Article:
Sin taxes in modern economic terms amount to excise, or per unit, taxes that are chiefly designed to reduce specific behaviors thought to be harmful to society. Sin taxes have played roles of varying importance throughout U.S. tax history. The ever-expanding list of taxable "sins" proposed by governments includes cigarettes, alcoholic beverages, gasoline, bullets, and, more recently, sugary soft drinks and fatty snacks.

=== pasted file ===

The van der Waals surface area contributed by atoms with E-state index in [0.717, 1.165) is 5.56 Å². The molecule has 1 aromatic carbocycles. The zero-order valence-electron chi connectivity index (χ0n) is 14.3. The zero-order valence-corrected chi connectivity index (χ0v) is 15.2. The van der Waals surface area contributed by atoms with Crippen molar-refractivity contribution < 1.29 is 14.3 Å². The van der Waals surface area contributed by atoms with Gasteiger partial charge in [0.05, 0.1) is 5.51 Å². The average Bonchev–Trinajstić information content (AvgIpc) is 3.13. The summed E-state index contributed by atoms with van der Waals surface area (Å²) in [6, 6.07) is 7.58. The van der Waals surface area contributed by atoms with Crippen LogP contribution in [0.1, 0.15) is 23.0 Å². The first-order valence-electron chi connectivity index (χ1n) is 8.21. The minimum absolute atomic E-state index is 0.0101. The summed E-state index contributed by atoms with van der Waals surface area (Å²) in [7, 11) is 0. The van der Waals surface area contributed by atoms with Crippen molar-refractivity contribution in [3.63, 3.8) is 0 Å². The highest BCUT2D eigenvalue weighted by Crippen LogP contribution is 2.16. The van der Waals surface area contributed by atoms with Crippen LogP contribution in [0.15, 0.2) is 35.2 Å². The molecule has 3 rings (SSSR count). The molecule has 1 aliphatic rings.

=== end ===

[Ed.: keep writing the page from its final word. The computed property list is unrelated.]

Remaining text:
In 1790, Alexander Hamilton proposed the first excise tax on whiskey to refund Revolutionary War debts, following Adam Smith's direction in the Wealth of Nations. Made immortal by the rebellion it spawned, Hamilton's whiskey tax was subsequently rescinded, but selective excise taxes have hardly disappeared. History reveals that federal excise taxes have been predominantly enacted as wartime emergency measures, and the majority of the taxes were customarily repealed when hostilities ended. Recently, however, the arguments for imposing new excise taxes and increasing existing ones have reemerged across party lines and have spawned several myths about the efficacy of sin taxation.